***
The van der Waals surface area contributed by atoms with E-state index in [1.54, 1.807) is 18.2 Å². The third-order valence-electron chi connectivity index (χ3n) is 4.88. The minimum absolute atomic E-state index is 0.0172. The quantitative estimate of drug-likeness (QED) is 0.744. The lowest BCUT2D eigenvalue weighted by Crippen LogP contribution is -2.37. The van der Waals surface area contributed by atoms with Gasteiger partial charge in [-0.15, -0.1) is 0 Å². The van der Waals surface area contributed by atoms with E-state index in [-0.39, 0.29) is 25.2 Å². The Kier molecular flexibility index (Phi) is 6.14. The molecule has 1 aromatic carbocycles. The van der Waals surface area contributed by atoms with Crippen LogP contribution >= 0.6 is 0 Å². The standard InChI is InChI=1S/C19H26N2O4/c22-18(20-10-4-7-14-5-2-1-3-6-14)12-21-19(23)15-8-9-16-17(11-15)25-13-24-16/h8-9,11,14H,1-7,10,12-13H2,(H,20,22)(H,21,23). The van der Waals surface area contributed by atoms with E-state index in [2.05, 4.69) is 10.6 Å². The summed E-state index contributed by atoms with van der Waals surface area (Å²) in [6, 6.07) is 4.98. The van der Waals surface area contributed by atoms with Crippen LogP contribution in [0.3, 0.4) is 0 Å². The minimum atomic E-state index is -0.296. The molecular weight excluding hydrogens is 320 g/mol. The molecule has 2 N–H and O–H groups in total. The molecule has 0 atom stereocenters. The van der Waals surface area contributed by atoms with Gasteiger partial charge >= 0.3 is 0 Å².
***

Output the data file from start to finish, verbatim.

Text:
The van der Waals surface area contributed by atoms with E-state index in [1.54, 1.807) is 18.2 Å². The third-order valence-electron chi connectivity index (χ3n) is 4.88. The minimum absolute atomic E-state index is 0.0172. The quantitative estimate of drug-likeness (QED) is 0.744. The lowest BCUT2D eigenvalue weighted by Crippen LogP contribution is -2.37. The van der Waals surface area contributed by atoms with Gasteiger partial charge in [-0.15, -0.1) is 0 Å². The van der Waals surface area contributed by atoms with E-state index in [-0.39, 0.29) is 25.2 Å². The Kier molecular flexibility index (Phi) is 6.14. The molecule has 1 aromatic carbocycles. The van der Waals surface area contributed by atoms with Crippen LogP contribution >= 0.6 is 0 Å². The standard InChI is InChI=1S/C19H26N2O4/c22-18(20-10-4-7-14-5-2-1-3-6-14)12-21-19(23)15-8-9-16-17(11-15)25-13-24-16/h8-9,11,14H,1-7,10,12-13H2,(H,20,22)(H,21,23). The van der Waals surface area contributed by atoms with E-state index in [2.05, 4.69) is 10.6 Å². The summed E-state index contributed by atoms with van der Waals surface area (Å²) in [6, 6.07) is 4.98. The van der Waals surface area contributed by atoms with Crippen LogP contribution in [0.3, 0.4) is 0 Å². The minimum atomic E-state index is -0.296. The molecular weight excluding hydrogens is 320 g/mol. The molecule has 2 N–H and O–H groups in total. The molecule has 0 atom stereocenters. The van der Waals surface area contributed by atoms with Gasteiger partial charge >= 0.3 is 0 Å².